Google Analytics: Visits and Visitors Now Sessions and Users
Last night, Google once again snuck an update past us and right onto our Google Analytics Dashboards. For the majority of users, it likely won’t make a huge difference. However, the change in terminology has thrown many webmasters for a loop today.
What the heck are “sessions” and “users”?
The biggest change you’ll notice is the switch from “visits” and “visitors” to sessions and users. No longer will you see the term “visit” in Google Analytics. The switch in wording is something you will just have to get used to. The data itself isn’t going to change, though. A session is still the period in which a visitor (user) is engaged in your website, and a user is anyone who has had at least one session on your website.
From now on, this is what visits and visitors will be called.
Why the change in terminology?
The main reason, explained by Google, is to accommodate a combination of app and web data.
If you have an app that you track data with in Google Analytics, in addition to your main website, you know that the two were formerly separate Google Analytics properties. Formerly, the app data included active users rather than visitors. Apps don’t necessarily have “visitors,” since an app requires a user to download the app and actually “use” it. This made it frustrating for marketers, as the ability to combine the two properties to give an overall view of total “users” was difficult without the use of third party applications.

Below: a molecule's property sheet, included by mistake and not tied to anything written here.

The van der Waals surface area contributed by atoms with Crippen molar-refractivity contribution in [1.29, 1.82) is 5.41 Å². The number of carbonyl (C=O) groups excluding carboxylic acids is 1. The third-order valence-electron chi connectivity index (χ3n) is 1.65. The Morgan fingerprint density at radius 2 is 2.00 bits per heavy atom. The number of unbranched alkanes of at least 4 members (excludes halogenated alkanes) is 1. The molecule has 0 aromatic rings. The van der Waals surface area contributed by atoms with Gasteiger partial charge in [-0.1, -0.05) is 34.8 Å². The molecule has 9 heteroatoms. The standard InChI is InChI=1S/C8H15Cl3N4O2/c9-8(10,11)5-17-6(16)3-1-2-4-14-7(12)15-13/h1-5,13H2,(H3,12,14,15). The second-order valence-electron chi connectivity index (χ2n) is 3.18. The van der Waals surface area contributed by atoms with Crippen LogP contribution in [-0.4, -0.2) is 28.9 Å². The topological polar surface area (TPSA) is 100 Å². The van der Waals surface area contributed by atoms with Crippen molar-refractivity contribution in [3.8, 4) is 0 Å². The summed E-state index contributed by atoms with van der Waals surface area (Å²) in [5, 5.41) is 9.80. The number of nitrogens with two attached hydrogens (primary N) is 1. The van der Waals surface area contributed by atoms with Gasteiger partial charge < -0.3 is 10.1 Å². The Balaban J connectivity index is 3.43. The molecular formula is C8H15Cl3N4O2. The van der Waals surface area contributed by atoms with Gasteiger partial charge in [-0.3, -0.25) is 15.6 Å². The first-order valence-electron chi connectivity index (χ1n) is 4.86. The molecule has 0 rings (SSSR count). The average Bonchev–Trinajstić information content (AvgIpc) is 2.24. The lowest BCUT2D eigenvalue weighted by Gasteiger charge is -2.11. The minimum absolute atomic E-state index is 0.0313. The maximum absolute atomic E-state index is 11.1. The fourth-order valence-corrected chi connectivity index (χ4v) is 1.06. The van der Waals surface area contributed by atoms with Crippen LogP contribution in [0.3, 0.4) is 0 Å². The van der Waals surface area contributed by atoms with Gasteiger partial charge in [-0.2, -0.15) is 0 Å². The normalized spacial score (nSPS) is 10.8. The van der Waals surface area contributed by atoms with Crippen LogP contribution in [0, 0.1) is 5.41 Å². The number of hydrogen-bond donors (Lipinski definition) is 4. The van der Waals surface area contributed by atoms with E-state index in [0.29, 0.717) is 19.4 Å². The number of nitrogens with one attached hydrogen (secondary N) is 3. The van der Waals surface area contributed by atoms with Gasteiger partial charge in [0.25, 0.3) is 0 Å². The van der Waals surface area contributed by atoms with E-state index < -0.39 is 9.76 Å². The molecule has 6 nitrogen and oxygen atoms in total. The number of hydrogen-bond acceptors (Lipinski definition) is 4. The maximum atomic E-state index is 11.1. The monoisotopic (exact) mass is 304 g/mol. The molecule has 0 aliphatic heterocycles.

Google now makes it possible to combine your app and web analytics. This move allows you to focus on your conversion data and view exactly how your “users” are interacting with your product or service. The ability to view app data on its own is still possible, but it’s through the use of filters instead of separate properties.
How this affects the regular webmaster
For regular website owners and marketers that don’t have an app, things won’t change much. The only thing you really have to worry about is the change in terminology.
In time, this terminology change may reflect more accurate data as Google gets better and better at determining what users are, exactly. For instance, Google is one step closer to being able to track the same person going to your website from three different devices. Before, this was three different “visitors” as each hit was from a different device and/or browser. But those visitors might have been all the same user. Overall, this hasn’t been implemented yet, but Google is setting us up for more accurate data in the future.
Google also mentioned that they added some more app specific fields to the analytics.js library:
- screen name
- app name
- app version
- exception tracking
All this does is further distinguish the app data from the web data, but also allows it to be combined. You will be able to drill down to just app data, or just web data, to further analyze what your users are doing. Filters can be created to designate the separate views. The main advantage is seeing a combined view as total conversions and ecommerce tracking will sum both app and web data, giving you a bigger picture of your online presence.
The full explanation from Google below: